The European Union published the Artificial Intelligence Act last week. These are the most wide-ranging rules for AI yet created. All technologists should be aware of the Act's contents, which prohibits many AI use-cases.
But I will not be discussing any of that here.
I'm more interested in the Act's promise to provide 'a single future-proof definition of AI'. The legal world has been bewilderingly inept at defining Artificial Intelligence in the past. I investigate in this post whether the EU has delivered.
First, let's take a look at earlier attempts to set out the nature of AI. The first definition is found in a proposal written by Claude Shannon, Marvin Minsky, Nathaniel Rochester and John McCarthy in 1955:
For the present purpose the artificial intelligence problem is taken to be that of making a machine behave in ways that would be called intelligent if a human were so behaving.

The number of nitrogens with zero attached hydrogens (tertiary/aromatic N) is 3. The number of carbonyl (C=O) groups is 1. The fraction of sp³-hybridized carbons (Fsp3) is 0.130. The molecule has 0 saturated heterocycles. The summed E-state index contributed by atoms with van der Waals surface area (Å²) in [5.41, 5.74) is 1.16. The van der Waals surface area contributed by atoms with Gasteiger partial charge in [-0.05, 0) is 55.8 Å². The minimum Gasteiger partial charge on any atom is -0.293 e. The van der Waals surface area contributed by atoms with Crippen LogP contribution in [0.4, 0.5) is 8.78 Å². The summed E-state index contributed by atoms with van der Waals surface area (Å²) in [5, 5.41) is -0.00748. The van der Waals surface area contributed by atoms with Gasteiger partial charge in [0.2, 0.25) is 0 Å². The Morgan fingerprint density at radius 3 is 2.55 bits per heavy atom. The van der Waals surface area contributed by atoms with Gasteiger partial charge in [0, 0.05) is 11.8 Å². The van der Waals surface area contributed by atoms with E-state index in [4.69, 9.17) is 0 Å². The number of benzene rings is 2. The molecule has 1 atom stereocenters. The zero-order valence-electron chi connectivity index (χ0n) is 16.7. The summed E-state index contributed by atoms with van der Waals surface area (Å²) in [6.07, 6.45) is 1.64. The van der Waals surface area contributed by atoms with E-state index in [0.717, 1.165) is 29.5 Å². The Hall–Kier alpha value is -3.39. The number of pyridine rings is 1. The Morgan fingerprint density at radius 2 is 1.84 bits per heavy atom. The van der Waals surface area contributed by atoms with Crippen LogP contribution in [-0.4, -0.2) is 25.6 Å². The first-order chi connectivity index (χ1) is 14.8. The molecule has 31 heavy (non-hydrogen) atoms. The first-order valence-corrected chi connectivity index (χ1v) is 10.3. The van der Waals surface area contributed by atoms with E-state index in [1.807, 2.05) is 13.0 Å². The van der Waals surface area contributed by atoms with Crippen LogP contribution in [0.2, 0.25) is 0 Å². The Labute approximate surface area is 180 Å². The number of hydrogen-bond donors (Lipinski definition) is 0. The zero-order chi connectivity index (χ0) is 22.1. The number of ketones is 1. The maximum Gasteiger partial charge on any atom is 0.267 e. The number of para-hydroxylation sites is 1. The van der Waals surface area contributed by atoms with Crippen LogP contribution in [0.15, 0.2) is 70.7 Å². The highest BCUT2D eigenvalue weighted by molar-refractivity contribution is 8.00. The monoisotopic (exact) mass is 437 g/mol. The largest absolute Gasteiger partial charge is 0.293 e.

It was a proposal for a summer project - they couldn't know their definition would endure for decades. Yet here is Richard Bellman - who created the Bellman equation, one of the foundational concepts in reinforcement learning - defining AI in 1978: [AI is the computerisation of] activities that we associate with human thinking.
We get something similar from Ray Kurzweil . Kurzweil defined AI in 1990 as the: [The computerisation of] functions that require intelligence when performed by people.
All three definitions are saying the same thing: AI is computerised human intelligence. This is unscientific. The scientific field of 'human intelligence' doesn't exist, because there is nothing uniquely human about intelligence. The field of cognitive neuroscience studies intelligence across the animal kingdom.